January 30, 2006


Denis Murphy's article on St. Brigid of Kildare from Volume I of the Kildare Archaeological Journal.

The Journal of the County Kildare Archaeological Society (J.K.A.S.) Vol. I, (Dublin, 1891-1895), pp. 169-176.
THE name Brígíd, brigid [in old Irish in text] in Irish, as we learn from Cormac Mac Cullenan’s ancient Glossary of the Irish tongue, was given to the goddess of poetry in ancient times. Others will have it to mean a fiery dart. So much for the name.
Her manner of life is summed up briefly in the Martyrology of Tallaght,which says, “Brigid was following the manners and the life which holy Mary, mother of Jesus, had.” And the Martyrology of Donegal,after quoting this passage, goes on to say: “It was this Brigid too that did not take her mind or her attention from the Lord for the space of one hour at any time, but was constantly mentioning Him and ever thinking of Him, as is evident in her own Life and in the Life of St. Brendan of Clonfert. She was very hospitable and very charitable to guests and to needy people. She was humble, and attended to the herding of sheep and early rising, as her Life proves, and as Cuimin of Condure states. Thus he says:-
“The blessed Brigid loved
Constant piety, which was not prescribed,
Sheep-herding and early rising,
Hospitality towards men of virtues.”
She spent seventy-four years diligently serving the Lord, per­forming signs and miracles, curing every disease and sickness in general, until she yielded up her spirit.”
Whosoever wishes to know in greater detail the life of this Saint will find it in the great work of Fr. John Colgan. He was of the Franciscan order, the same which had convents at Clane, Kildare, Castledermot, and in several other places of this county, as well as in nearly every other county in Ireland, numbering in all about sixty in the middle of the 16th century. This great man, not being able, for reasons which I need not enter into here, to find at home the education which he needed, went in search of it to Spain. The greater part of his life was passed in the Franciscan College of Louvain, founded in 1609 by the generosity of Philip III., and the Archdukes Albert and Isabella. There from 1626 to 1658, the year of his death, he devoted himself to bringing together and illustrating the Lives of Irish saints. He intended his work to extend over six folio volumes. Unhappily, he lived to complete only two of these—one the Lives of the Irish saints whose feast days occur in the three first months of the year, and another volume, comprising the Lives of three patrons of Ireland, Patrick, Colum­cille, and Brigid. Of the value set on these books at the present day we may judge from the fact that Dr. Reeves’ copy of the first fetched, at a sale held a few weeks since in Dublin, £31; and the other volume was bought a year or two ago from a Dublin bookseller for £18, and by a lawyer too, who, I am sure, knew well what he was about and thought his invest­ment a safe one.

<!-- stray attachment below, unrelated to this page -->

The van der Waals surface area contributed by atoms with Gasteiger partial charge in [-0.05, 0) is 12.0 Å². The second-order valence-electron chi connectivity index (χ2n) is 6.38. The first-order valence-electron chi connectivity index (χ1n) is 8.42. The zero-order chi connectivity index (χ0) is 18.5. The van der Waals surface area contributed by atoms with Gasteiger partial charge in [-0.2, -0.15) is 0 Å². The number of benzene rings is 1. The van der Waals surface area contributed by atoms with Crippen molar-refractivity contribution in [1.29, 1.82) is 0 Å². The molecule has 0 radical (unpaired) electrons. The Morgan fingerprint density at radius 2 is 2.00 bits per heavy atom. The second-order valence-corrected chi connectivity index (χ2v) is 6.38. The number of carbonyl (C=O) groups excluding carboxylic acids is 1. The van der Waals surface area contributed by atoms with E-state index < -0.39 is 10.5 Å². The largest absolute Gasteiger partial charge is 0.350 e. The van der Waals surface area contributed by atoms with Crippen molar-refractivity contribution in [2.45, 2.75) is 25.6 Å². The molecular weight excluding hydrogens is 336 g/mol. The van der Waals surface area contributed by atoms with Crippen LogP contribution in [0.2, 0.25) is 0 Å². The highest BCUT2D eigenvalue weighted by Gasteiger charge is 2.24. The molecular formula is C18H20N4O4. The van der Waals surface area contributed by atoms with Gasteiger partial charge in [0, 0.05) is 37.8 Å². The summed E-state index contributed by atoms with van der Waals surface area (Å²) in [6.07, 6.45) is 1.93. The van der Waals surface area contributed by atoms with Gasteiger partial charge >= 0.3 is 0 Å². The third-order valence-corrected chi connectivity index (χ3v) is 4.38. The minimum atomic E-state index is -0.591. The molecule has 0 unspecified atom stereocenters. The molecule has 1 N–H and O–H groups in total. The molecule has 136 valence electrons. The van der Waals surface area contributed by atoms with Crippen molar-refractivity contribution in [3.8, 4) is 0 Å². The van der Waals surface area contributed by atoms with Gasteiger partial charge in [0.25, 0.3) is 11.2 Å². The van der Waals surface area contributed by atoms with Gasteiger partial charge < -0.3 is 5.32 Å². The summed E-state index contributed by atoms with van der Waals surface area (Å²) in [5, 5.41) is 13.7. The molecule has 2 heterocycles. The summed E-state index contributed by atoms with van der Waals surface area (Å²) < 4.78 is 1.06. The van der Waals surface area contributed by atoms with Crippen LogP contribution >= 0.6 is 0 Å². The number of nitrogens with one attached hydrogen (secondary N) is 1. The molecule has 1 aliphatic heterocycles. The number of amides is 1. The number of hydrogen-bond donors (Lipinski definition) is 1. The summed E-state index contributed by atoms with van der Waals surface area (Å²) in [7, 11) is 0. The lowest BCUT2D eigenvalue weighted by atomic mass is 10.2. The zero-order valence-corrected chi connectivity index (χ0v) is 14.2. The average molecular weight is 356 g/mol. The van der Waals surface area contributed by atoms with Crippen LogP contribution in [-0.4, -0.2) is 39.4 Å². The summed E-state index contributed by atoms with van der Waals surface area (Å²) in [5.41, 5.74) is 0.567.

Of that second volume, containing the Lives of the three patrons, the last of the three parts is taken up with the history of St. Brigid, and this is the storehouse in which those who write of her find ample materials. It extends from p. 513 to p. 649. It bears the title: The various Acts of St. Brigid, the Virgin, Abbess of Kildare, founder of the Brigittine Order, and common patron of all Ireland. Now these Acts comprise six different Lives of the saints, all of them ancient, some of them from very remote times.
The first of them is contained in a hymn in very ancient Irish, written by St. Broegan Claen, abbot of Rosturk, in Ossory, on “The Titles and Miracles of the Saint.” Side by side with the Irish hymn Colgan gives a Latin translation. As is the custom in such Irish works of ancient date, it is prefaced by a few lines telling when, where, and why it was written. “The place,” it says, “in which this hymn was composed was Slieve Bloom, or Cluan St. Maedog, and it was composed in the time of Lughaidh, son of Leoghaire, king of Ireland, when Aelider, son of Dunlang, was king of Leinster; and the reason of its being composed was that Ultan of Ardbraccan asked Broegan to describe in verse the acts and virtues of Brigid. It begins thus:—